The Recently Acquired Lock Manager (RALM) has a RALT and FSM, the operation of which is illustrated in FIGS. 4 through 7 and described below. As with the FSM for the GLM, the FSM for the RALM can be implemented using PLA's.

Again referring FIG. 3, RALT 20 comprises a table that keeps track of ranges that are currently acquired by the local processor. Its purpose is to avoid unnecessary cache flushes and to minimize communication with possibly remote GLMs. Each entry of the RALT comprises a tuple T2=(range x to y, mode (RO/W), version n', reference-count k', in-use, relinquish). "Range" designates a memory address range associated with a lock acquire or release command. "Mode" designates whether the range is locked in read-only mode or write mode. "Version" designates the version number of the data in said memory address range that is replicated in the local cache. "Reference-count" designates the number of cache lines in said range that is replicated in the local cache. "Relinquish" designates that the RALM should relinquish ownership of the range upon a lock release. "In-use" designates whether the entry is currently in use and is used for reclaiming entries in the RALT that are no longer needed "currently-in-use" means that the information in corresponding entry is still available for use by the RALM. The reclaimed entries in the RALT can then be use for different ranges.

The RALM sends lock and unlock operations to the appropriate GLM on behalf of the local processor's commands to acquire and release memory ranges (Acquire and Release), and receives the following responses:

granted (range, mode, completion-bit, version) This operation indicates that a lock is acquired. This updates the RALT and sets the corresponding completion-bit.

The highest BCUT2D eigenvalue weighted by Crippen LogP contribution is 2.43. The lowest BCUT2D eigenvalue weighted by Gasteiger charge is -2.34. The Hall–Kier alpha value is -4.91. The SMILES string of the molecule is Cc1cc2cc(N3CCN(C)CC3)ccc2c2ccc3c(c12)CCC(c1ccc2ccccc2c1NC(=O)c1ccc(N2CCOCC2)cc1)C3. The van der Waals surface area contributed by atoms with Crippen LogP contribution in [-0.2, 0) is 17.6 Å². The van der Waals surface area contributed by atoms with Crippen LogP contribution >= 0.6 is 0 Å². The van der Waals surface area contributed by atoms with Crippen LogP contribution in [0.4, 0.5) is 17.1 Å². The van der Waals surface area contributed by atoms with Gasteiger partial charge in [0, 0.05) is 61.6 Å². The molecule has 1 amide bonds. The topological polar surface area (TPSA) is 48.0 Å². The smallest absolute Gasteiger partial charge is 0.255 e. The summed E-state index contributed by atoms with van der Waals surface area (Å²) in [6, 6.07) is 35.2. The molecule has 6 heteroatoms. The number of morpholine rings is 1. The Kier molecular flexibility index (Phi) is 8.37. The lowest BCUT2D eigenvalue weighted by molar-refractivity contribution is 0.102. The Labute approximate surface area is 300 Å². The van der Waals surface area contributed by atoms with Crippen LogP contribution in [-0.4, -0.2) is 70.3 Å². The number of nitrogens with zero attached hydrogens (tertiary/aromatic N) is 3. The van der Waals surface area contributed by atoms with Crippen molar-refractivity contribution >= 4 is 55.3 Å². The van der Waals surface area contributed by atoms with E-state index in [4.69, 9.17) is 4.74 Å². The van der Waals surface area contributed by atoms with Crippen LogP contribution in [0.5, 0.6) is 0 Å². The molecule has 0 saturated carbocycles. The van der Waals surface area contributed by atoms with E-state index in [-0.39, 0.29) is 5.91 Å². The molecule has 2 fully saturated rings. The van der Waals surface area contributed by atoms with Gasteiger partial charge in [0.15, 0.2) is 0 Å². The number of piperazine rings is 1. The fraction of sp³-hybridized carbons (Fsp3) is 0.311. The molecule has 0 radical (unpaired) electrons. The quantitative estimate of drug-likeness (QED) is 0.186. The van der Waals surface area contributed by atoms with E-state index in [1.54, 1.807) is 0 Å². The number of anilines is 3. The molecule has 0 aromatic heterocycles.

denied (range, mode, completion-bit) This operation retries the locking operation for the specified range.

The RALM also generates store-thru and invalidate operations to the local cache.

3.4 GLM and RALM Algorithms

FIG. 4 through FIG. 9 provide flowcharts of the algorithm followed by the finite state machines in the GLM and RALM in response to the commands described above. In the algorithms, two ranges match if they share any common memory addresses. Refer to FIG. 2 for the command flow between the components of the system.

Acquire (range, mode, completion-bit) See FIG. 4.

1. Reset (40) the specified completion-bit in the CBV.

2. Compute (41) the processing node that handles the range.

3. Issue (42) lock (range, mode, completion-bit, Q) to that processing node which handles the range, where Q is the local processing node issuing the lock request.

Release (range) See FIG. 5.

1. Find (50) the entry, E, in RALT that matches the range.

2. If E.mode=writable (51), issue (54) store-thru for all lines from this range that are modified in the cache and wait for store acknowledgements for them from the cache.

3. Compute (52) the processing node that handles the range.

4. Issue (53) unlock (range) to that processing node, which handles the range.

Lock GLT (range, mode, completion-bit, Q) See FIG.8.

1. Search (81) GLT for an entry, E, matching the range.

2. If no match (82), then

(a) Enter (83) into GLT the new entry range, mode, 1, 0, Q! See GLT of FIG. 3 for entry format.

(b) Issue (84) granted (range, mode, completion-bit, 0) to processing node Q.

3. Else if E.reference count=0, then:

(a) Set E.reference count:=1

(b) Set E.mode:=mode. See 86 for (a) and (b).

(c) If (mode=write), set E.version:=E.version+1 (88).